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Wednesday, October 26, 2011

Which Bad Girl of the Ancient World are you?

Please welcome author Stephanie Dray to my blog today. Stephanie is a local author who I had the great fortune to meet at the Baltimore Book Festival. I was already a fan of hers after reading LILY OF THE NILE last year, and I was super excited to have her hand me a copy of her latest book, SONG OF THE NILE. Check back tomorrow for my review of her new book!

Which Bad Girl of the Ancient World are you?
by
Stephanie Dray

One of the favorite presentations I give is entitled Bad Girls of the Ancient World. I love to give this talk, because most of the powerful women in the ancient world have some sort of relation to the heroine of my novel, Cleopatra Selene.

Selene wasn’t, herself, a bad girl. At least, she was never vilified the way her mother before her had been. She had a nearly unblemished personal reputation, in spite of some of the provocative things she did--many of which I explore in my new novel, Song of the Nile.

But just because she doesn’t come down to us as one of the bad girls of history doesn’t mean she was a pushover. And thinking about how they may have inspired her began to inspire me to think about who I might have been like in the ancient world.

To that end, I’ve created this fun little quiz specially for this guest blog appearance, and I’d love to discuss the results with your readers. So, here you have it. WHICH BAD GIRL OF THE ANCIENT WORLD ARE YOU?

[Heather's Note: Ends up I am Cleopatra VII - what fun! Please share your results in the comments and let me know if you think they are accurate!]

Bio
Stephanie graduated from Smith, a small women’s college in Massachusetts where–to the consternation of her devoted professors–she was unable to master Latin. However, her focus on Middle Eastern Studies gave her a deeper understanding of the consequences of Egypt’s ancient clash with Rome, both in terms of the still-extant tensions between East and West as well as the worldwide decline of female-oriented religion.
Before she wrote novels, Stephanie was a lawyer, a game designer, and a teacher. Now she uses the transformative power of magic realism to illuminate the stories of women in history and inspire the young women of today. She remains fascinated by all things Roman or Egyptian and has–to the consternation of her devoted husband–collected a house full of cats and ancient artifacts.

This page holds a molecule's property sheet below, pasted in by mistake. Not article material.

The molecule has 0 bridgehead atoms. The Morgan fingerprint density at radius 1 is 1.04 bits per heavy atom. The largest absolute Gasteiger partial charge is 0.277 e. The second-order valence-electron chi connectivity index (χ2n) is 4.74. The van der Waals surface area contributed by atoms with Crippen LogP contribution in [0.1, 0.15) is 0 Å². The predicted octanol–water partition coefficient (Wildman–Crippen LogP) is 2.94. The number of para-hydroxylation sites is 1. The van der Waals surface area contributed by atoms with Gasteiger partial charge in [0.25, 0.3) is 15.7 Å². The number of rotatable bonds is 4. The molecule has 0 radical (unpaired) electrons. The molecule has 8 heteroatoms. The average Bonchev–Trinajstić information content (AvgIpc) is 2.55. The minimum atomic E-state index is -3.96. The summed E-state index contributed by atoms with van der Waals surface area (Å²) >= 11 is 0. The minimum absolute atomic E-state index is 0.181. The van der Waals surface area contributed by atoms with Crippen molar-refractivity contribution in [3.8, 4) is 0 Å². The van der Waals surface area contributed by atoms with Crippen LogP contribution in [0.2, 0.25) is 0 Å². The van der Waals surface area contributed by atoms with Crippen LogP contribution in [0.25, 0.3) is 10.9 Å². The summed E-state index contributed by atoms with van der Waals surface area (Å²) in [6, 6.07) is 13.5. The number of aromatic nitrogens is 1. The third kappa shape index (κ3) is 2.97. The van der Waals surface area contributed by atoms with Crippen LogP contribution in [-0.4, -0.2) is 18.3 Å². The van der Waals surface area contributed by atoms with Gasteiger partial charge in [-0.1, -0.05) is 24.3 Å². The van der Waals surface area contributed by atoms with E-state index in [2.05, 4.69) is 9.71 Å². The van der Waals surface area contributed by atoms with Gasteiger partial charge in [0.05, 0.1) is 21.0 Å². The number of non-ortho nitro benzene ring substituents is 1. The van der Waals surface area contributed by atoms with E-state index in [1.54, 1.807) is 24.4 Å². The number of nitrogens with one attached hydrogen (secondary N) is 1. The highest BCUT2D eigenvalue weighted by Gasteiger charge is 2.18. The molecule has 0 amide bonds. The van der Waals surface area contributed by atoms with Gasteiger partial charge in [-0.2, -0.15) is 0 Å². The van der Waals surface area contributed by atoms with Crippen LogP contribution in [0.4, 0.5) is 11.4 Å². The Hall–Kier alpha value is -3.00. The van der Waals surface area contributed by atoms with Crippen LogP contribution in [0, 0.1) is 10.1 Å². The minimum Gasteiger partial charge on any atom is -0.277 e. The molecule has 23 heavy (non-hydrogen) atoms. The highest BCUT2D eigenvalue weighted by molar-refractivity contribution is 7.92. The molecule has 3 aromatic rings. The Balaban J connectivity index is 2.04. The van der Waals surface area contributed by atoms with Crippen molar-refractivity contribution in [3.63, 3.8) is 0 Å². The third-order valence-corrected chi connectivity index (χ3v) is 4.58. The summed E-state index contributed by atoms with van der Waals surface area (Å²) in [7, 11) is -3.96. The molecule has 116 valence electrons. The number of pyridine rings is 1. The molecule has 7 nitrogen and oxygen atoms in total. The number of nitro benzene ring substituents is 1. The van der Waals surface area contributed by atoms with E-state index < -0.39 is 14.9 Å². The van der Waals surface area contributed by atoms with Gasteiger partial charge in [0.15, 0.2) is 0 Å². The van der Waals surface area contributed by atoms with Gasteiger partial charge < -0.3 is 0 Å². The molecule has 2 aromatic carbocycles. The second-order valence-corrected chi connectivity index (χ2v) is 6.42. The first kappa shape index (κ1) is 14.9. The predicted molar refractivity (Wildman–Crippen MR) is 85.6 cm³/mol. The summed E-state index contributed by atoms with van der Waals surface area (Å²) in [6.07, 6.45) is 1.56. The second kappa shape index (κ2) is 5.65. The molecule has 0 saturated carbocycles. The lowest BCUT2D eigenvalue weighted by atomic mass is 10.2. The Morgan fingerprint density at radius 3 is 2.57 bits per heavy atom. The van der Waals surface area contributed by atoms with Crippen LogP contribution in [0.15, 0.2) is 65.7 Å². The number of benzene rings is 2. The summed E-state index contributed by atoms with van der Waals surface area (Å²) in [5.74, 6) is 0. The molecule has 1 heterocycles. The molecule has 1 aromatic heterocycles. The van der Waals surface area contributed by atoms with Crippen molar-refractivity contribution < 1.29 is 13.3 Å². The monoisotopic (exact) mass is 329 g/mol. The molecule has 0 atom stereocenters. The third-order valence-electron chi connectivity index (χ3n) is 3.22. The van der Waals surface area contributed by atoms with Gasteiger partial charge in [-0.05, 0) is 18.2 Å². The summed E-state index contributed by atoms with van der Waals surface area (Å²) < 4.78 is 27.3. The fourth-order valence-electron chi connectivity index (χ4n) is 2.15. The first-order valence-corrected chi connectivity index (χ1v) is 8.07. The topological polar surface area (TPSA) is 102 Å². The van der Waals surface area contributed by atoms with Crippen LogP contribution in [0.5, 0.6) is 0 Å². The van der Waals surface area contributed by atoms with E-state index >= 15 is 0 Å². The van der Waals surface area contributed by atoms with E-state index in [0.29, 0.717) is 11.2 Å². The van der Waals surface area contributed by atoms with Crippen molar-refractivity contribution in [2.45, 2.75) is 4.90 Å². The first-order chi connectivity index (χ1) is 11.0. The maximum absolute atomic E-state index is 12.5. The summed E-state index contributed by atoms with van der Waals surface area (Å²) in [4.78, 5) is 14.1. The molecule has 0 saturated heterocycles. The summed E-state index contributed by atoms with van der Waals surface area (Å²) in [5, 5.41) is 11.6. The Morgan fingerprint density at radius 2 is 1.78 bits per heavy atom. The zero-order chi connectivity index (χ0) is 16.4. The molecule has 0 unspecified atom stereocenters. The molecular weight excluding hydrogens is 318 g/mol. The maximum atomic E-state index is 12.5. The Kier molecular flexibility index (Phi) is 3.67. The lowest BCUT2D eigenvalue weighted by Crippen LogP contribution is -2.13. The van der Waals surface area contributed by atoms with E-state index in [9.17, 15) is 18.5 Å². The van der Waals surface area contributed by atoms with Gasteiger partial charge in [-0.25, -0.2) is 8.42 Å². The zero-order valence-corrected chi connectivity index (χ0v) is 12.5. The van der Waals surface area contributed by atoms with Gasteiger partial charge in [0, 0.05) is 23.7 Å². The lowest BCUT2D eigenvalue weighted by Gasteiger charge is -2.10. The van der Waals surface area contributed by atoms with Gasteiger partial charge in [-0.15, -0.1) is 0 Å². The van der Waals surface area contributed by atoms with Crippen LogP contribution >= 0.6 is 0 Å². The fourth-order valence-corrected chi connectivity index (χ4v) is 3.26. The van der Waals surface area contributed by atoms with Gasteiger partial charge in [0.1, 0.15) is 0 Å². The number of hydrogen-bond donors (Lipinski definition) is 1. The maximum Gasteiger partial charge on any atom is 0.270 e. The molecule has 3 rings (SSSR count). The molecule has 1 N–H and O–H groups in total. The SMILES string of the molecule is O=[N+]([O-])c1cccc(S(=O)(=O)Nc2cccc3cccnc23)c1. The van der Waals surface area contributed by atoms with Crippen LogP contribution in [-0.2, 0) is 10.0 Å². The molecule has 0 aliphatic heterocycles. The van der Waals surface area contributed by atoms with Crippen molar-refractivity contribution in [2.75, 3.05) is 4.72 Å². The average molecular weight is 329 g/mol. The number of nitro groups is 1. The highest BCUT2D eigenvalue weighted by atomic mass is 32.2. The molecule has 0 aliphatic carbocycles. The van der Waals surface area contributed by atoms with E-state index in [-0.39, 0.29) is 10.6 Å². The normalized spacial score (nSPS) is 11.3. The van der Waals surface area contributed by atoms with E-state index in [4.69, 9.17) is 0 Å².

Blurb
Sorceress. Seductress. Schemer. Cleopatra’s daughter has become the emperor’s most unlikely apprentice and the one woman who can destroy his empire…

Having survived her perilous childhood as a royal captive of Rome, Selene pledged her loyalty to Augustus and swore she would become his very own Cleopatra. Now the young queen faces an uncertain destiny in a foreign land.

Forced to marry a man of the emperor’s choosing, Selene will not allow her new husband to rule in her name. She quickly establishes herself as a capable leader in her own right and as a religious icon. Beginning the hard work of building a new nation, she wins the love of her new subjects and makes herself vital to Rome by bringing forth bountiful harvests.

But it’s the magic of Isis flowing through her veins that makes her indispensable to the emperor. Against a backdrop of imperial politics and religious persecution, Cleopatra’s daughter beguiles her way to the very precipice of power. She has never forgotten her birthright, but will the price of her mother’s throne be more than she’s willing to pay?

Berkley Trade October 2011 (Trade Paperback)
# ISBN-10: 0425243044
# ISBN-13: 9780425243046

Purchase Info
Amazon
B&N
IndieBound
Constellation Books (Heather's Note: This is our local indie!)
Powell's

3 comments:

Alison's Book Marks said...

Looks like I am Queen Dido of Carthage (not sure I agree, but I like that she would rather kill herself than give up her land and her freedom as the bride of a nasty king).

I'm looking forward to reading your review of Song of the Nile!

softdrink said...

Queen Arsinoe II of Egypt. Who evidently won a gold medal in the Olympic Games for horse harnessing, which is so not my gig. Although I'm kind of digging the deified in her own lifetime part.

Heather J. said...

Alie - I only know a bit about Dido but she sounds fascinating!

Jill - Arsinoe is a completely new person to me. Maybe we need to deify you if Cthuhlu wins this round of Dueling Monsters? LOL

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